8:28 pm - Tuesday November 3, 2015

A culture of distrust : How India’s ruling class feeds on paranoia

177 Viewed Jacob Martin 13 responds

Pratap Bhanu Mehta’s columns often read like graduate school homework. Each missive from the resident guru of the Centre for Policy Research is peppered with sentences that strain the mind. As, for example, his latest column which includes this: “There is a resulting disorientation, where plausible human sentiment now has a menacingly self-fulfilling quality.” It would be easy to just skip the onerous task of making sense of Mr Mehta if it were not for the singular insights which can pierce to the heart of a matter in the space of sentences.

In this week’s installment, “The cult of distrust”, Mehta tackles the pervasive miasma of suspicion (actually, paranoia) that defines public discourse – which he argues is an effect of great societal change: “Basic mores and sensibilities are changing rapidly: new economies of desire are being unleashed in ways we barely fathom, a whole range of social roles, particularly gender roles, are being redefined.

Who or what has authority, who or what is valued is no longer clear.” Add to this the failures of governance and an uncertain economic future, and we have the makings of a full-blown crisis. More to the point, Mehta argues, we have a ruling class that is no longer certain of its position, or how to secure it against the winds of change — producing not self-reflection but “intellectual closure and emotional crudity.” Hence the spectacle that awaits us when we turn on the television each night, or tune into social media. Mehta offers a number of reasons for this intellectual debasement of public discourse, but the most interesting is the second: “the profound mediatisation of life.” In a 24X7 media culture, we consume the world through a media-created filter which distorts and skews reality.

The effects of perceiving reality through such a prism is this: In a supply-driven market like India, the media crowd out nuance and considered judgement. Instead of creating shared meaning, it makes us even less confident that we know what other people really think. Public opinion has become a construct, not a representation of reality. But it has also created a cult of visibility, where being seen everywhere itself becomes a sign of worth. For a ruling class in the throes of self-doubt, visibility becomes an end in itself, that illusory affirmation of authority. And selves constantly shaped by a desire to be visible will come across as the most insincere carriers of any moral position; they will also constantly overreach. Hence the hyperbole that passes for moral argument. Hence the need to substitute vehemence for reasoned opinion. Hence the obsession with details than issues of substance. Hence the need to judge rather than to reflect. Mehta’s observation, in one fell swoop, explains a public discourse that built entirely around excess, be it on the Mumbai gang rape, Snoopgate, Talwars trial, or the Tehelka scandal. The end result is, as Mehta notes, is a kind of ‘psychosis’ created by a “cult of suspicion”.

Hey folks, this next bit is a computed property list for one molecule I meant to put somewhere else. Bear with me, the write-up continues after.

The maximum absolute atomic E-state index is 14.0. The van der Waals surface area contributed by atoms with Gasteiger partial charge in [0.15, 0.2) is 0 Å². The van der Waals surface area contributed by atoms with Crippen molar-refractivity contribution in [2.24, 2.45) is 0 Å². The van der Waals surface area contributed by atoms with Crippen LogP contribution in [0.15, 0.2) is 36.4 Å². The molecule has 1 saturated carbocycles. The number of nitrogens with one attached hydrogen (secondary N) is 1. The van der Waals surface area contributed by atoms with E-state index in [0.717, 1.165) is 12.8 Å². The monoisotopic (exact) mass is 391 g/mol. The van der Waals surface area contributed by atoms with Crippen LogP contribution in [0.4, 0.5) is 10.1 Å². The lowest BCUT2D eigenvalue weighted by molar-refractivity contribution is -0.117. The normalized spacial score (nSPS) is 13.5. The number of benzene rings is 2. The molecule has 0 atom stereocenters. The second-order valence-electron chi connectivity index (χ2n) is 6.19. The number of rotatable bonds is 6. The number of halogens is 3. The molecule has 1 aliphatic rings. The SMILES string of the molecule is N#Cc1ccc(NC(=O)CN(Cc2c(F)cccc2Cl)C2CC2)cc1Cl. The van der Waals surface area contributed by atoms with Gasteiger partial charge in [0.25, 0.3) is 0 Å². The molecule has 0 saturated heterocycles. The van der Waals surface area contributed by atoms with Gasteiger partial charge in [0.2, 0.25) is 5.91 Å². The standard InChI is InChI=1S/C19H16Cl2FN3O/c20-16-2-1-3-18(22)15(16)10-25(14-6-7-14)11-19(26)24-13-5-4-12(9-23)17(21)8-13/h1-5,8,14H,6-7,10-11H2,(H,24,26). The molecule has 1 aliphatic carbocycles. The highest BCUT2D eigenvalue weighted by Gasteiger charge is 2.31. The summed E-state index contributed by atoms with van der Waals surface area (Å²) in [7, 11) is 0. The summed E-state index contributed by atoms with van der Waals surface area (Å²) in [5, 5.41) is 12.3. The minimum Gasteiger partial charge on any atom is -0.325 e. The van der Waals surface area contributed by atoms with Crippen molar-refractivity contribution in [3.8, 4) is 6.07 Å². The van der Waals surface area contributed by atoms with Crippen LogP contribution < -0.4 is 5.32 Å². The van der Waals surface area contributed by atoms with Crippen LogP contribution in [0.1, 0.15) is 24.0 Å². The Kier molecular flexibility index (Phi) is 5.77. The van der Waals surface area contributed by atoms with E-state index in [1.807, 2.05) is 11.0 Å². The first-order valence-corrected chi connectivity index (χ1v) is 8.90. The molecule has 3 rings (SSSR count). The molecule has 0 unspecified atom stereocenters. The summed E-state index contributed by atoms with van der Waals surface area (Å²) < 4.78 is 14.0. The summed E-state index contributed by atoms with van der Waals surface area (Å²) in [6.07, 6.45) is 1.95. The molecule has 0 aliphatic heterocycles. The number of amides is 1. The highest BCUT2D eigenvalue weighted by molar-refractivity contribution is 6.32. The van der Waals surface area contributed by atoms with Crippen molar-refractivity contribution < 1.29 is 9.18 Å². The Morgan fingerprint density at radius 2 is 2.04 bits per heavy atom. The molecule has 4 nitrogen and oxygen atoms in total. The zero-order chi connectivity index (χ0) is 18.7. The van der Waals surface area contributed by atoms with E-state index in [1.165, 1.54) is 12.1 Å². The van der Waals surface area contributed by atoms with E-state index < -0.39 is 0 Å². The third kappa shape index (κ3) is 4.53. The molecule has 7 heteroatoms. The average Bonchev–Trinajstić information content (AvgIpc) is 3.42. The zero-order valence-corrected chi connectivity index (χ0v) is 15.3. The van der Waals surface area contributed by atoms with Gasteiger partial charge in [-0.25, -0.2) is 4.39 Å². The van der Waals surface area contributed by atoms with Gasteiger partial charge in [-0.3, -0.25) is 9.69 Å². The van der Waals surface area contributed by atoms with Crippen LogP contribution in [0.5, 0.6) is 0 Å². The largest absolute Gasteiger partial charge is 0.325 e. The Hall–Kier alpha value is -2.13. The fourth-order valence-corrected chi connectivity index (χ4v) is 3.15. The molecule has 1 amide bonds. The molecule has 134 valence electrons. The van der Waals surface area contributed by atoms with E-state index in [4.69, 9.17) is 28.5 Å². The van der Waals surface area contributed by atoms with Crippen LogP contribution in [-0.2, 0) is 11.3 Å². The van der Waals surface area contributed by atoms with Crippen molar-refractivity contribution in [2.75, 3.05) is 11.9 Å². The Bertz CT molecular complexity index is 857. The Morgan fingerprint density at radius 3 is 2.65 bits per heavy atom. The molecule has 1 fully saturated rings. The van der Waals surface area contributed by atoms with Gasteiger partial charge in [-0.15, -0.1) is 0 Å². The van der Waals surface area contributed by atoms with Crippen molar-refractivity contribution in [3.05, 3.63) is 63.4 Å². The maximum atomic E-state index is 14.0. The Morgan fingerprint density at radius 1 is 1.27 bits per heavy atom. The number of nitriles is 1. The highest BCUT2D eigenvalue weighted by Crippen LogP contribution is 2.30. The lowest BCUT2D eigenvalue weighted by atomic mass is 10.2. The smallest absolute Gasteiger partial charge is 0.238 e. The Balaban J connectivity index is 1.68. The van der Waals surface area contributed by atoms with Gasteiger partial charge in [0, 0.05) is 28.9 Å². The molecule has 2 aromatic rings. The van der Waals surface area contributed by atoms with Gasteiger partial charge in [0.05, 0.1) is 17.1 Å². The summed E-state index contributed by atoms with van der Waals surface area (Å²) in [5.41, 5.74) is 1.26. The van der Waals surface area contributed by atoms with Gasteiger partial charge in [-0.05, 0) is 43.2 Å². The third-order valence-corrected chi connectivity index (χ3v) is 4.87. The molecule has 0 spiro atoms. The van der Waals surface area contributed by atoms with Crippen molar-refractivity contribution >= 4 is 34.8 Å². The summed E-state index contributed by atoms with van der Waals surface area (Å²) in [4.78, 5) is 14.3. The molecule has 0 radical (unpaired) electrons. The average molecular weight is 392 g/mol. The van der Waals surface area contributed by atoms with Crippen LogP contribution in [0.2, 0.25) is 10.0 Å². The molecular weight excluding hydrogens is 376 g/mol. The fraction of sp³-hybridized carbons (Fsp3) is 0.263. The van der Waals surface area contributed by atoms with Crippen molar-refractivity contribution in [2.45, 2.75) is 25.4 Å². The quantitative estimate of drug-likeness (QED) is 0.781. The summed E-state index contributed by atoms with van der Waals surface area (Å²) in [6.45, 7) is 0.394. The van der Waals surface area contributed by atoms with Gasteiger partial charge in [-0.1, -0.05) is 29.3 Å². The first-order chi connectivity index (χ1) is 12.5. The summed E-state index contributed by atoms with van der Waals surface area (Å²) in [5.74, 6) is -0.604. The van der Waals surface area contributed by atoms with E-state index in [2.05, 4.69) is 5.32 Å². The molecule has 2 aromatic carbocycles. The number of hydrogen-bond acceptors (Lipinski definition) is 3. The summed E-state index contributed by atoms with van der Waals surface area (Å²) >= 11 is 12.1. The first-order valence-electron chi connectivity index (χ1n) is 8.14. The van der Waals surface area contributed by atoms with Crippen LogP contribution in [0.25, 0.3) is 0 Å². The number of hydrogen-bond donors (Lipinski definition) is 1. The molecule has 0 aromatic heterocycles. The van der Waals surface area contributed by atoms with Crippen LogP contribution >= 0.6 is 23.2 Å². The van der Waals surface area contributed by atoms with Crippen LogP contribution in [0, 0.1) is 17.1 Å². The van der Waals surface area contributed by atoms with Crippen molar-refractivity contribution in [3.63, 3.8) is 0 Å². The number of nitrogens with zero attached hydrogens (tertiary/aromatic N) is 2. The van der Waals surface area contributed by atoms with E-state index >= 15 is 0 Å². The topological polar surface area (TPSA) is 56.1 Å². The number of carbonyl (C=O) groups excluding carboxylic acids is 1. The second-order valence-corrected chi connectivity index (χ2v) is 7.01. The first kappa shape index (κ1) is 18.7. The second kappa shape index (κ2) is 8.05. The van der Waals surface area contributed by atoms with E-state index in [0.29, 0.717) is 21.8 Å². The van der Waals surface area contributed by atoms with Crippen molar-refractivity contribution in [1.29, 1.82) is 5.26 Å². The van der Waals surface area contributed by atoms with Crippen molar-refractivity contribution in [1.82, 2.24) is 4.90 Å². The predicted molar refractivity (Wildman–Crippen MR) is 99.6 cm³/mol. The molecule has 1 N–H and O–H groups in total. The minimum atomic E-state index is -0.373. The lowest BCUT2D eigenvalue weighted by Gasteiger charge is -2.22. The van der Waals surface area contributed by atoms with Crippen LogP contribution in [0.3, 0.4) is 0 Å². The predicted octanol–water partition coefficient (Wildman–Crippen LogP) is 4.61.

If everyone and everything is suspect, we “reclaim our sense of virtue by making others an object of suspicion.” The ruling class – including the political, economic and intellectual elite – claim innocence by loudly denouncing others, which in turn intensifies the sense that no one is to be trusted. And if no one can be trusted, there is no legitimate arbiter of truth: [D]istrust here does not perform the function of allowing us to discriminate between worthy and unworthy.

What it allows us to do is hold on to our conception of the truth unchallenged. Since no one is credible, I can hold on to whatever I believe. Our national discourse is becoming fully unhinged from reality, seeking certainty not in truth but opinion. Hence, the psychosis that characterises the rhetoric of politicians, parties and their supporters. The cavalier disregard, even contempt, for facts which are treated like putty to be recast at will. It no longer matters what is, what matters is what we believe — preferably with shrill and definitive conviction.

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